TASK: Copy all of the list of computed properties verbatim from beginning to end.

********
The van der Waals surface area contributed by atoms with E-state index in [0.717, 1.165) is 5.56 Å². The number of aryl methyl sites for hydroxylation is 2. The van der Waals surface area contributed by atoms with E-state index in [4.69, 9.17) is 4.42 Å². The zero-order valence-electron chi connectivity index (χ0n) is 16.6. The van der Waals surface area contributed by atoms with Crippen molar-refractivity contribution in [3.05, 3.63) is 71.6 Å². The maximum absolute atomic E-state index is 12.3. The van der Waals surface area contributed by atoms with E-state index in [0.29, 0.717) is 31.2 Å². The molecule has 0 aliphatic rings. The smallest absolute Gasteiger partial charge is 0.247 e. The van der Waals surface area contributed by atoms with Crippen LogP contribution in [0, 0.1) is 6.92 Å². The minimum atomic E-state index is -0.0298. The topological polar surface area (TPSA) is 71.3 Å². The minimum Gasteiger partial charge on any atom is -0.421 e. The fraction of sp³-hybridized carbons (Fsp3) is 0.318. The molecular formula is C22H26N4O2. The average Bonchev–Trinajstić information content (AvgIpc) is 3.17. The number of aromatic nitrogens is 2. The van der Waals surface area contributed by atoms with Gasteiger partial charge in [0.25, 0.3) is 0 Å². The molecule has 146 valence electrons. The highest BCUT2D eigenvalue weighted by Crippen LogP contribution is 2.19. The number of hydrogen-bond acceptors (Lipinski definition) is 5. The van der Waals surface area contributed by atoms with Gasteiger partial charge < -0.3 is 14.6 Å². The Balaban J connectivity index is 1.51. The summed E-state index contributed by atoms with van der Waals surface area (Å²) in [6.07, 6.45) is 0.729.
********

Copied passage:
The van der Waals surface area contributed by atoms with E-state index in [0.717, 1.165) is 5.56 Å². The number of aryl methyl sites for hydroxylation is 2. The van der Waals surface area contributed by atoms with E-state index in [4.69, 9.17) is 4.42 Å². The zero-order valence-electron chi connectivity index (χ0n) is 16.6. The van der Waals surface area contributed by atoms with Crippen molar-refractivity contribution in [3.05, 3.63) is 71.6 Å². The maximum absolute atomic E-state index is 12.3. The van der Waals surface area contributed by atoms with E-state index in [0.29, 0.717) is 31.2 Å². The molecule has 0 aliphatic rings. The smallest absolute Gasteiger partial charge is 0.247 e. The van der Waals surface area contributed by atoms with Crippen LogP contribution in [0, 0.1) is 6.92 Å². The minimum atomic E-state index is -0.0298. The topological polar surface area (TPSA) is 71.3 Å². The minimum Gasteiger partial charge on any atom is -0.421 e. The fraction of sp³-hybridized carbons (Fsp3) is 0.318. The molecular formula is C22H26N4O2. The average Bonchev–Trinajstić information content (AvgIpc) is 3.17. The number of aromatic nitrogens is 2. The van der Waals surface area contributed by atoms with Gasteiger partial charge in [0.25, 0.3) is 0 Å². The molecule has 146 valence electrons. The highest BCUT2D eigenvalue weighted by Crippen LogP contribution is 2.19. The number of hydrogen-bond acceptors (Lipinski definition) is 5. The van der Waals surface area contributed by atoms with Gasteiger partial charge < -0.3 is 14.6 Å². The Balaban J connectivity index is 1.51. The summed E-state index contributed by atoms with van der Waals surface area (Å²) in [6.07, 6.45) is 0.729.